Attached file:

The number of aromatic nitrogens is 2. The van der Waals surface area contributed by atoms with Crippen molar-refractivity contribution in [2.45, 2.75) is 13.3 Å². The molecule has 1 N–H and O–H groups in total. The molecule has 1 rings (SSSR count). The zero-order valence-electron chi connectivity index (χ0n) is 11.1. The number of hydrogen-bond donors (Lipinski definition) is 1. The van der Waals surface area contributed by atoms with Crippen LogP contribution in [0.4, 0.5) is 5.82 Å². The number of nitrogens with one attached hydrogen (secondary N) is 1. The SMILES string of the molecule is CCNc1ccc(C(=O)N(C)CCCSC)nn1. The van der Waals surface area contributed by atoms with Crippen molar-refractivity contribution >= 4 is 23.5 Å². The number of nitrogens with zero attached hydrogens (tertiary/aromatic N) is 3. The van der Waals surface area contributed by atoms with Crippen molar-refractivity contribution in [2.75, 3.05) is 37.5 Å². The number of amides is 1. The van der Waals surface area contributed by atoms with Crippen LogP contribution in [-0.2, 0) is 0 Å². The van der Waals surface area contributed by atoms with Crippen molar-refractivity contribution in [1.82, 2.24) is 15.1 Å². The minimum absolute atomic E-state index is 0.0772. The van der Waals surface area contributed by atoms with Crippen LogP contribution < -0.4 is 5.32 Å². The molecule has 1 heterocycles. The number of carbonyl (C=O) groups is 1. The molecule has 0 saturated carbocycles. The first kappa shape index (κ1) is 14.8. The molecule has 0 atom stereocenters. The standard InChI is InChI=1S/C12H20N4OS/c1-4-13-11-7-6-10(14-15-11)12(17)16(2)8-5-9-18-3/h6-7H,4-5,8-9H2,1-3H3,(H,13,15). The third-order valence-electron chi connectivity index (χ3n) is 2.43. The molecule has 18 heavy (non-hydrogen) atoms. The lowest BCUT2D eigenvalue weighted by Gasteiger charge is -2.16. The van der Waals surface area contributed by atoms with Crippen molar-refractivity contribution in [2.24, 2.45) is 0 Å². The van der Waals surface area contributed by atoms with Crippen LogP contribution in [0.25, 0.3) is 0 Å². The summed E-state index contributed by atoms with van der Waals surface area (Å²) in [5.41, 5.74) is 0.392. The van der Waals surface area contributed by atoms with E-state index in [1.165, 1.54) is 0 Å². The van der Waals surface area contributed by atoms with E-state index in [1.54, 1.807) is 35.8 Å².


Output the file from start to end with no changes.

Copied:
The number of aromatic nitrogens is 2. The van der Waals surface area contributed by atoms with Crippen molar-refractivity contribution in [2.45, 2.75) is 13.3 Å². The molecule has 1 N–H and O–H groups in total. The molecule has 1 rings (SSSR count). The zero-order valence-electron chi connectivity index (χ0n) is 11.1. The number of hydrogen-bond donors (Lipinski definition) is 1. The van der Waals surface area contributed by atoms with Crippen LogP contribution in [0.4, 0.5) is 5.82 Å². The number of nitrogens with one attached hydrogen (secondary N) is 1. The SMILES string of the molecule is CCNc1ccc(C(=O)N(C)CCCSC)nn1. The van der Waals surface area contributed by atoms with Crippen molar-refractivity contribution >= 4 is 23.5 Å². The number of nitrogens with zero attached hydrogens (tertiary/aromatic N) is 3. The van der Waals surface area contributed by atoms with Crippen molar-refractivity contribution in [2.75, 3.05) is 37.5 Å². The number of amides is 1. The van der Waals surface area contributed by atoms with Crippen LogP contribution in [-0.2, 0) is 0 Å². The van der Waals surface area contributed by atoms with Crippen molar-refractivity contribution in [1.82, 2.24) is 15.1 Å². The minimum absolute atomic E-state index is 0.0772. The van der Waals surface area contributed by atoms with Crippen LogP contribution < -0.4 is 5.32 Å². The molecule has 1 heterocycles. The number of carbonyl (C=O) groups is 1. The molecule has 0 saturated carbocycles. The first kappa shape index (κ1) is 14.8. The molecule has 0 atom stereocenters. The standard InChI is InChI=1S/C12H20N4OS/c1-4-13-11-7-6-10(14-15-11)12(17)16(2)8-5-9-18-3/h6-7H,4-5,8-9H2,1-3H3,(H,13,15). The third-order valence-electron chi connectivity index (χ3n) is 2.43. The molecule has 18 heavy (non-hydrogen) atoms. The lowest BCUT2D eigenvalue weighted by Gasteiger charge is -2.16. The van der Waals surface area contributed by atoms with Crippen molar-refractivity contribution in [2.24, 2.45) is 0 Å². The van der Waals surface area contributed by atoms with Crippen LogP contribution in [0.25, 0.3) is 0 Å². The summed E-state index contributed by atoms with van der Waals surface area (Å²) in [5.41, 5.74) is 0.392. The van der Waals surface area contributed by atoms with E-state index in [1.165, 1.54) is 0 Å². The van der Waals surface area contributed by atoms with E-state index in [1.54, 1.807) is 35.8 Å².